FLORIDA “RELIGIOUS FREEDOM” BILL PUTS MEDICAL PATIENTS AT RISK
I’ve written before about unnecessary laws that claim to protect religious freedom. But although the “pastor protection act” is completely unnecessary, if it actually became law it would simply duplicate the protections that are already in place. Not so for the latest attempt to “enhance” people’s corporations’ religious freedom. The “Protection of Religious Freedom” bill proposed by State House Representative Julio Gonzalez would put medical patients at risk in any Florida hospital, nursing home, doctor’s office, or medical clinic.
Here’s a link to the full text of the bill. The bill seems to be a reaction to the debacle when a pizza parlor said it wouldn’t cater a gay wedding. Not that it actually ever refused service to anyone, it just said it wouldn’t do it if the request was made. Keep in mind that Florida already has its own version of the federal Religious Freedom Restoration Act (also called “RFRA”) which would protect a similar pizza parlor if it was located in Florida and it actually refused to cater a gay wedding and it was on religious grounds and the gay couple decided to sue. But back on to the proposed law itself.
Health care isn’t pizza:
The proposed law in general is troubling since it largely duplicates the RFRA statute and would cause some unnecessary confusion and lawsuits. But here’s the part I’m really worried about. The bill says that a medical facility:
is not required to administer, recommend, or deliver a medical treatment or procedure that would be contrary to the religious or moral convictions or policies of the facility or health care provider. The facility or health care provider is not liable for such refusal, except when withholding the medical treatment or procedure places the patient in imminent danger of loss of life or serious bodily injury. Such refusal does not form the basis for any disciplinary or other recriminatory action against the facility or health care provider.
The new law is also far too broad in the way it provides for not just religious objections, but moral as well. The term “exercise of religion” is defined in the Chapter where this law would go as “an act or refusal to act that is substantially motivated by a religious belief, whether or not the religious exercise is compulsory or central to a larger system of religious belief.” That’s pretty nonspecific. The term “moral” isn’t defined at all. What if a doctor doesn’t like black people? Is that a moral objection? What about a doctor who has a moral objection to organ transplants? To blood transfusions? A pharmacy that objects to dispensing vaccines because they “morally” believe they cause autism?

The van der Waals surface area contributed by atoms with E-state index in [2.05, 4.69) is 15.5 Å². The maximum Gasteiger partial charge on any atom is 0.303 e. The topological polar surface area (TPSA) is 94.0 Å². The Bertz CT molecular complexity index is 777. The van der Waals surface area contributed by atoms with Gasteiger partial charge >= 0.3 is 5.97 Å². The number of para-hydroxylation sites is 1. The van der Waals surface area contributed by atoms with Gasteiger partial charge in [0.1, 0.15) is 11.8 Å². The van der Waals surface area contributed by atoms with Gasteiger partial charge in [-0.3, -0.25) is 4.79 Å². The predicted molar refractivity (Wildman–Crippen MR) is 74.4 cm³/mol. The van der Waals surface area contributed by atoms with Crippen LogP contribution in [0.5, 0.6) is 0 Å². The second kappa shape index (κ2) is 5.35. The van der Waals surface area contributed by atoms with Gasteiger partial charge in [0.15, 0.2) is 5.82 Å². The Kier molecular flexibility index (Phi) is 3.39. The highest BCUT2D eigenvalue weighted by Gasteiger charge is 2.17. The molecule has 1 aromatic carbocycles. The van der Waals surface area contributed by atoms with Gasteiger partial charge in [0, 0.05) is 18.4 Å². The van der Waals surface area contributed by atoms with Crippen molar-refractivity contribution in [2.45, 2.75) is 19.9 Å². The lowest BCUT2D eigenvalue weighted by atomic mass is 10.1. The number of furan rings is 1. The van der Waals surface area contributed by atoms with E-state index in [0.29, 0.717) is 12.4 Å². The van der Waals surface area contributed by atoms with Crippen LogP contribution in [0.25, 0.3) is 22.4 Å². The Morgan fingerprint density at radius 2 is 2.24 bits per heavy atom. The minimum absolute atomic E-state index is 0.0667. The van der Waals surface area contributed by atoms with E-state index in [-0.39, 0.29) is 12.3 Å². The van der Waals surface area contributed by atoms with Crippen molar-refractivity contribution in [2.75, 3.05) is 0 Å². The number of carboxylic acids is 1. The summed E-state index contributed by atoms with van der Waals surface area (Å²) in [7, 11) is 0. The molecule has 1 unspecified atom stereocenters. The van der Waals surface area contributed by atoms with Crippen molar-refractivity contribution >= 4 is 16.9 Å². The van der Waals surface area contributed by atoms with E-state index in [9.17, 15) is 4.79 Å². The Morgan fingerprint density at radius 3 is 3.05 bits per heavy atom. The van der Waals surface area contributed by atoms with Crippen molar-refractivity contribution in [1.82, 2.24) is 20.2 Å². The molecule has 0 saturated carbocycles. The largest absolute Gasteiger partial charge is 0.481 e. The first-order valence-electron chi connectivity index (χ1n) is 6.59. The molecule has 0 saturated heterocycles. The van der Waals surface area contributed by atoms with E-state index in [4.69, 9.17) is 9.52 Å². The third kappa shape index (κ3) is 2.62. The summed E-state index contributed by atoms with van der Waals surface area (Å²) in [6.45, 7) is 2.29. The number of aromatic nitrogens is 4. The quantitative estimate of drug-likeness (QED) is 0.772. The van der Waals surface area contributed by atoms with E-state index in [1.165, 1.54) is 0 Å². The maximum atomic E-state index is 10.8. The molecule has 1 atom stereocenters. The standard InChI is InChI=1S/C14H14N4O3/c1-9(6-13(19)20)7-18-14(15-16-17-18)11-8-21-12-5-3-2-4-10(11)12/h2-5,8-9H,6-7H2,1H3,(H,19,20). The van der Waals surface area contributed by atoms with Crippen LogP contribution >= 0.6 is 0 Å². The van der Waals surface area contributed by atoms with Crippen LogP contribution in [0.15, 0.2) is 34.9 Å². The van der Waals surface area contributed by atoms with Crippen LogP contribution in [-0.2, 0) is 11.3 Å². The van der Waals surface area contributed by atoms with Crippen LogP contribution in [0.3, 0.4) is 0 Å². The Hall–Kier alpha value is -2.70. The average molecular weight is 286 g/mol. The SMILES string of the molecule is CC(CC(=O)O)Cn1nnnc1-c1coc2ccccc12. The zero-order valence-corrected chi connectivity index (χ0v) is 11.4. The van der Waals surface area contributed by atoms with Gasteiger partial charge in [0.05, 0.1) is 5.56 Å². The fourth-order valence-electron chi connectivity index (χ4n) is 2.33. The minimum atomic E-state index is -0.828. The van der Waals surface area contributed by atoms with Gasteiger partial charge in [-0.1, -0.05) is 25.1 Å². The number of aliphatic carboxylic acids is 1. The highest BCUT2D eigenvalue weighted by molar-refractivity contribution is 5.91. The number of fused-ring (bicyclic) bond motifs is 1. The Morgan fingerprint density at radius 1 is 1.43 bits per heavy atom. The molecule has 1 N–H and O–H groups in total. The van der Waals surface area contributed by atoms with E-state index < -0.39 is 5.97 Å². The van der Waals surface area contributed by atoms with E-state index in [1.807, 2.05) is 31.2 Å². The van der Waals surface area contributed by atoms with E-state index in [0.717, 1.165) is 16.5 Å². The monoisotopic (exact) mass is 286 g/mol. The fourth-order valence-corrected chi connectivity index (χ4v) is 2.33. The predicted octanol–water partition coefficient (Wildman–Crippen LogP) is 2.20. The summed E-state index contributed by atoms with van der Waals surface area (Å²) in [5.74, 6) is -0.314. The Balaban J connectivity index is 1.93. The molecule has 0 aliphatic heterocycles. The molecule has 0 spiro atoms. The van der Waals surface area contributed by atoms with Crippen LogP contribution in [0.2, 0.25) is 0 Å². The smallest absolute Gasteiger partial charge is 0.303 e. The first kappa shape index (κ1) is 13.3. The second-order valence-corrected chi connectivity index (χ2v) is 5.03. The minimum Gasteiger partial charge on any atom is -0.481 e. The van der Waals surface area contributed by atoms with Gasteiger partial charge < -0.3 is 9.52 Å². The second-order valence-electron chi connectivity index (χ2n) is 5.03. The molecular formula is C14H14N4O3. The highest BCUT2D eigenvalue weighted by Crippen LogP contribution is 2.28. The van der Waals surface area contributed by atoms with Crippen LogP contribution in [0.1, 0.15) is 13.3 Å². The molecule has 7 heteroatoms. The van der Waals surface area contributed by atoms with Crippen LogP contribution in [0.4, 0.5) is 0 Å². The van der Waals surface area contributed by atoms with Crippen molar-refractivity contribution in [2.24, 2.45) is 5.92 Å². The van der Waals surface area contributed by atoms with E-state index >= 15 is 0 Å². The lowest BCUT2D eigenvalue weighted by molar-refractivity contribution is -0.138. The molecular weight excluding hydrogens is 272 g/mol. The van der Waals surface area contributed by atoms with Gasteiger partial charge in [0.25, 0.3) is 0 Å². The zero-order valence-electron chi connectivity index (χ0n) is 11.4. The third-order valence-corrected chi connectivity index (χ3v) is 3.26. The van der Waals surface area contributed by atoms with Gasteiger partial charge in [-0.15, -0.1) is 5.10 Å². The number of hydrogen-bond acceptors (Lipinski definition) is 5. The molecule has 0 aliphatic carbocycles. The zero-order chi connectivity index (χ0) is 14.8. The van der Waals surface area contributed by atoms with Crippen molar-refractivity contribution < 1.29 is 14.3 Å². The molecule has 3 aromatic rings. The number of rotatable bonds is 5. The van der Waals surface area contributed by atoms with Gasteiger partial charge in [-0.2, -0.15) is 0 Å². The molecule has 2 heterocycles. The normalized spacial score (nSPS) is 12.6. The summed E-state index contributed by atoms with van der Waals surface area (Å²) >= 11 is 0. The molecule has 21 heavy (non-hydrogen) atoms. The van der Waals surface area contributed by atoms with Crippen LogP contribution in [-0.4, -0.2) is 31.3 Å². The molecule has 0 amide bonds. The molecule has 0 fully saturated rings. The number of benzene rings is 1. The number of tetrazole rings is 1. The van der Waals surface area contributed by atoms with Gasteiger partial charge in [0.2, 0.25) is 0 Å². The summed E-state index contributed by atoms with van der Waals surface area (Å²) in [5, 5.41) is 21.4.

While the government can’t pick and choose which religions or sects to favor (Catholics can refuse to treat atheists, while Mormons have to treat everyone), it also shouldn’t give companies an “out” for discrimination, especially based on vague terms like “moral conviction.” That’s the kind of thing a healthcare provider can make up on the spot if it doesn’t like someone.
In the case of the pizza parlor, or so the argument goes, if a gay couple really wants pizza at their wedding reception they can just go to a different pizza place. But healthcare isn’t pizza. A patient who’s hospitalized can’t just decide to get transferred to a different hospital because the attending physician for one he’s at has a moral objection to providing pain medication. A Hindu guy getting rushed by ambulance to the closest hospital following a horrific accident doesn’t get a menu of area hospitals showing which religious groups own them, so he can figure out which hospitals will treat a Hindu.
Oh, I got sued because I forgot to do that test? I just remembered I have a moral objection to it! Why? Because reasons.
“But doesn’t the new law also say that the medical providers can’t refuse to treat if it puts someone in ‘imminent danger of loss of life or serious bodily injury’? Doesn’t that mean they can’t discriminate if it hurts someone?”
It does say that, yes, but it only means that they can discriminate and hurt someone as long asit doesn’t kill or permanently maim them. So refusing to give a medical treatment to an atheist / Mormon / Muslim / Presbyterian / whatever is fine if it:
- causes them to undergo a second and otherwise unnecessary operation;
- causes an infection;
- causes anything short of death, paralysis, or amputation.
This law is also awful because it gives hospitals and healthcare providers an “out” after-the-fact in medical malpractice cases. Lawyers call this “ex post facto.” If they screw something up by forgetting to give the right medication, do the right tests, etc. and get sued, suddenly they have a moral objection to doing whatever it is they didn’t do. Because reasons.
Normally I’d say something at the end of this like “these kind of unintended consequences are what happens when bills are poorly written blah blah” but I’m not going to. The way this bill is written, it looks like giving healthcare providers an out is the entire purpose of the bill. It was written by a state legislator who also happens to be an orthopedic surgeon (let’s be realistic – it was written by a lobbyist for some organization, and then introduced by a state legislator who also happens to be an orthopedic surgeon). It looks to me like everything this bill would do is an intended consequence.